December 29, 2005
Cash pours in for student with $million Web idea
By Peter Graff
LONDON (Reuters) - If you have an envious streak, you
probably shouldn't read this.
small town in England, is cleverer than you. And he is proving
it by earning a cool million dollars in four months on the
Selling porn? Dealing prescription drugs? Nope. All he
sells are pixels, the tiny dots on the screen that appear when
you call up his home page.
He had the brainstorm for his million dollar home page,
called, logically enough, www.milliondollarhomepage.com, while
lying in bed thinking out how he would pay for university.
The idea: turn his home page into a billboard made up of a
million dots, and sell them for a dollar a dot to anyone who
wants to put up their logo. A 10 by 10 dot square, roughly the
size of a letter of type, costs $100.
He sold a few to his brothers and some friends, and when he
had made $1,000, he issued a press release.
That was picked up by the news media, spread around the
Internet, and soon advertisers for everything from dating sites
to casinos to real estate agents to The Times of London were
putting up real cash for pixels, with links to their own sites.
So far they have bought up 911,800 pixels. Tew's home page
now looks like an online Times Square, festooned with a
multi-colored confetti of ads.
"All the money's kind of sitting in a bank account," Tew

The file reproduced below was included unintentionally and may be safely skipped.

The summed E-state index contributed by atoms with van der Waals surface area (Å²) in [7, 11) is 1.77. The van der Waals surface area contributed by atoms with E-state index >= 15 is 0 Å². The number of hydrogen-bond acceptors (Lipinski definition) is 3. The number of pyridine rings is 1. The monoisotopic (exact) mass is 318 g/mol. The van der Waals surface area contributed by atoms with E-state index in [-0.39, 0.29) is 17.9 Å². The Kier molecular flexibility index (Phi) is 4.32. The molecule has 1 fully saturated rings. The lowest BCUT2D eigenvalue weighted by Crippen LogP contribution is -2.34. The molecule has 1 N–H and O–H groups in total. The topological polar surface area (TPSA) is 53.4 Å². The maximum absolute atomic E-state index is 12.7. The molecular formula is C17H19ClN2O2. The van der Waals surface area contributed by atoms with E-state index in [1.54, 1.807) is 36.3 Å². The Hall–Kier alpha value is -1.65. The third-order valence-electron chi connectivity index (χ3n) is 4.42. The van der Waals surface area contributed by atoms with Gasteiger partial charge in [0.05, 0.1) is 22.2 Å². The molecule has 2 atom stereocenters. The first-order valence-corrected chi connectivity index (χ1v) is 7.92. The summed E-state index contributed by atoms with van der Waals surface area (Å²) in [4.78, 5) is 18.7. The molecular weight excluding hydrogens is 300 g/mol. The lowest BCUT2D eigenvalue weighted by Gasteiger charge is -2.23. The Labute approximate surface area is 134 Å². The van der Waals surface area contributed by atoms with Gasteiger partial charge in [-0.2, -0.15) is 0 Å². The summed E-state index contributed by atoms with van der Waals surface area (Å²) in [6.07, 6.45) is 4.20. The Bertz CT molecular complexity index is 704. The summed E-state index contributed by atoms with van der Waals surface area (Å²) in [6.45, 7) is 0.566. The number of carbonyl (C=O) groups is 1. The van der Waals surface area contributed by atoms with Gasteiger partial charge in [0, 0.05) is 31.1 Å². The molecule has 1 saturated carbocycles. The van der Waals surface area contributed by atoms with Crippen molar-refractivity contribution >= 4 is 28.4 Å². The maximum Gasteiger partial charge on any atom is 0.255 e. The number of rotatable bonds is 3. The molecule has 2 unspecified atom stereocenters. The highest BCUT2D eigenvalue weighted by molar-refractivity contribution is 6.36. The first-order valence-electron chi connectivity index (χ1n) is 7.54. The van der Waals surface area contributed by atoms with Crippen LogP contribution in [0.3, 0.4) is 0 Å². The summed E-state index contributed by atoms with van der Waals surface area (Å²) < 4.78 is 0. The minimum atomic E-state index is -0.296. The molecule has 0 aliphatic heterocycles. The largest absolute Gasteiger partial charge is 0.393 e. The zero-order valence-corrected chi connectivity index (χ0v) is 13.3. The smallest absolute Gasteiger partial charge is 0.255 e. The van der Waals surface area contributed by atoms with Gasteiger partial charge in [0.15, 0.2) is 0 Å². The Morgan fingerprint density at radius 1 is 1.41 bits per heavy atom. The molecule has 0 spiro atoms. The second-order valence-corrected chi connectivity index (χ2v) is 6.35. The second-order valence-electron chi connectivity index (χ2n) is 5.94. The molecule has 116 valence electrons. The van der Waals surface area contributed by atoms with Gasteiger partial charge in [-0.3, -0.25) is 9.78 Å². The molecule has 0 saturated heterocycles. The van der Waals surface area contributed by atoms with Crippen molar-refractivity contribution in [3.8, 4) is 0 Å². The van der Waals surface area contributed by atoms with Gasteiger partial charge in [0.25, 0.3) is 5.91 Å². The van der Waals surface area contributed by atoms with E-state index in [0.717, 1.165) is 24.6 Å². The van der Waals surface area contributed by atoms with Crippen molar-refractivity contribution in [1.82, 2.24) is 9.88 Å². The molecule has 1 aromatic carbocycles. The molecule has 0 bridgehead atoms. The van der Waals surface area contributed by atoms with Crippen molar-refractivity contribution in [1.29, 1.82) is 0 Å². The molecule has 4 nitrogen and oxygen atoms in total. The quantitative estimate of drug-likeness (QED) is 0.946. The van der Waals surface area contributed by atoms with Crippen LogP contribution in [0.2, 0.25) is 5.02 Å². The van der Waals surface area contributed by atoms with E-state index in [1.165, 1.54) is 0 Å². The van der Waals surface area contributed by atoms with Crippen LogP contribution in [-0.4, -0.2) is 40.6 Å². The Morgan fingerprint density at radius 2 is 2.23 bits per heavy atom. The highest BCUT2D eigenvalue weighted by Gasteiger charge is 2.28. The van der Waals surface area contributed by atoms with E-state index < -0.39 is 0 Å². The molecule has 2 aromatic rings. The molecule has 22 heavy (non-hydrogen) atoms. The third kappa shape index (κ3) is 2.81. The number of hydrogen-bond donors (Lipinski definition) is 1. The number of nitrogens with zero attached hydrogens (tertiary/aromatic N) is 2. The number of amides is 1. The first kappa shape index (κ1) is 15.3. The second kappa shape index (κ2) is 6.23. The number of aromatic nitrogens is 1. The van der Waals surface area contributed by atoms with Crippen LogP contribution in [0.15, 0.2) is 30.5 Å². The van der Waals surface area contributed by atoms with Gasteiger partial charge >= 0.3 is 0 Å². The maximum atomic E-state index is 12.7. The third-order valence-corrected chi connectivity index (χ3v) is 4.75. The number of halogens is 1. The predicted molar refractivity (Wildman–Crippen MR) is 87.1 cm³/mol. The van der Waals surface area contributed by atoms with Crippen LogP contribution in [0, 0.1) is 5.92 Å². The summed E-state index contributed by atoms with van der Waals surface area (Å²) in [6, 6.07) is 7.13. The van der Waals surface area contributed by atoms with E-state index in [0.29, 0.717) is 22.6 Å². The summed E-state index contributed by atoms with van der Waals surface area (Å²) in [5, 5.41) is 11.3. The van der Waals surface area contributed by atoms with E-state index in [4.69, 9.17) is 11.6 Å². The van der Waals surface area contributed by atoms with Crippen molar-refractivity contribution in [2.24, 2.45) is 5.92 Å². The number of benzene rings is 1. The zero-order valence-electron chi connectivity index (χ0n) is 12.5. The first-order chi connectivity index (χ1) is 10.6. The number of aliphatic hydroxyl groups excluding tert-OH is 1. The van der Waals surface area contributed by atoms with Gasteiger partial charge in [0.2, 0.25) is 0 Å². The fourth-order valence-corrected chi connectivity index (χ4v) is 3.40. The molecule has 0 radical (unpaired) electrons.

told Reuters from his home in Wiltshire, southwest England.
"I've treated myself to a car. I've only just passed my driving
test so I've bought myself a little black mini."
The site features testimonials from advertisers, some of
whom bought spots as a lark, only to discover that they were
receiving actual valuable Web hits for a fraction of the cost
of traditional Internet advertising.
Meanwhile Tew has had to juggle running the site with his
first term at university, where he is studying business.
"It's been quite a difficulty trying to balance going to
lectures and doing the site," he said.
But he may not have to study for long. Job offers have been
coming in from Internet companies impressed by a young man who
managed to figure out an original way to make money online.
"I didn't expect it to happen like that," Tew said. "To
have the job offers and approaches from investors -- the whole
thing is kind of surreal. I'm still in a state of disbelief."